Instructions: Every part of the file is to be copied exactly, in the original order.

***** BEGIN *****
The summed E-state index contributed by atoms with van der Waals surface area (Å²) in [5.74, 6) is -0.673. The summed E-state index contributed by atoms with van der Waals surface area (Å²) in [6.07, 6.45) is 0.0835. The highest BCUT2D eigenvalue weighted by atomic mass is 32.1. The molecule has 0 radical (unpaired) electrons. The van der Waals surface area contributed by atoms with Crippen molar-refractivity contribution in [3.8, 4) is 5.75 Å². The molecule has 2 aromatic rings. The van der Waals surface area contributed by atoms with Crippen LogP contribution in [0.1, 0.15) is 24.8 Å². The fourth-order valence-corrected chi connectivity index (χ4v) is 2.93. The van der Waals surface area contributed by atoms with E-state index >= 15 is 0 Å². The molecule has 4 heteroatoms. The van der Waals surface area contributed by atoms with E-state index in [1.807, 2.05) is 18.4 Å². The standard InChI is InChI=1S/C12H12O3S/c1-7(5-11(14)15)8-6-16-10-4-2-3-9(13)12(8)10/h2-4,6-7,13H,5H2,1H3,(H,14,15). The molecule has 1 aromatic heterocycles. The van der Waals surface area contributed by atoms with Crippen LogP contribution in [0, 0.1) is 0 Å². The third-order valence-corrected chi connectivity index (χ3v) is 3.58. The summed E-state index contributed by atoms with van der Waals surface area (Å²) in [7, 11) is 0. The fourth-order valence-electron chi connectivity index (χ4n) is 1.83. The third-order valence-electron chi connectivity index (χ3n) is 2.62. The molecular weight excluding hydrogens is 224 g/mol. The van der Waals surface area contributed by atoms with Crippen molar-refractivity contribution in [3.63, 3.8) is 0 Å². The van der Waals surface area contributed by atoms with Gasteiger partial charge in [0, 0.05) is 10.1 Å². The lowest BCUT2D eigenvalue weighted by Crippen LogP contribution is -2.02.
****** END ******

The summed E-state index contributed by atoms with van der Waals surface area (Å²) in [5.74, 6) is -0.673. The summed E-state index contributed by atoms with van der Waals surface area (Å²) in [6.07, 6.45) is 0.0835. The highest BCUT2D eigenvalue weighted by atomic mass is 32.1. The molecule has 0 radical (unpaired) electrons. The van der Waals surface area contributed by atoms with Crippen molar-refractivity contribution in [3.8, 4) is 5.75 Å². The molecule has 2 aromatic rings. The van der Waals surface area contributed by atoms with Crippen LogP contribution in [0.1, 0.15) is 24.8 Å². The fourth-order valence-corrected chi connectivity index (χ4v) is 2.93. The van der Waals surface area contributed by atoms with E-state index >= 15 is 0 Å². The molecule has 4 heteroatoms. The van der Waals surface area contributed by atoms with E-state index in [1.807, 2.05) is 18.4 Å². The standard InChI is InChI=1S/C12H12O3S/c1-7(5-11(14)15)8-6-16-10-4-2-3-9(13)12(8)10/h2-4,6-7,13H,5H2,1H3,(H,14,15). The molecule has 1 aromatic heterocycles. The van der Waals surface area contributed by atoms with Crippen LogP contribution in [0, 0.1) is 0 Å². The third-order valence-corrected chi connectivity index (χ3v) is 3.58. The summed E-state index contributed by atoms with van der Waals surface area (Å²) in [7, 11) is 0. The fourth-order valence-electron chi connectivity index (χ4n) is 1.83. The third-order valence-electron chi connectivity index (χ3n) is 2.62. The molecular weight excluding hydrogens is 224 g/mol. The van der Waals surface area contributed by atoms with Crippen molar-refractivity contribution in [3.63, 3.8) is 0 Å². The van der Waals surface area contributed by atoms with Gasteiger partial charge in [0, 0.05) is 10.1 Å². The lowest BCUT2D eigenvalue weighted by Crippen LogP contribution is -2.02.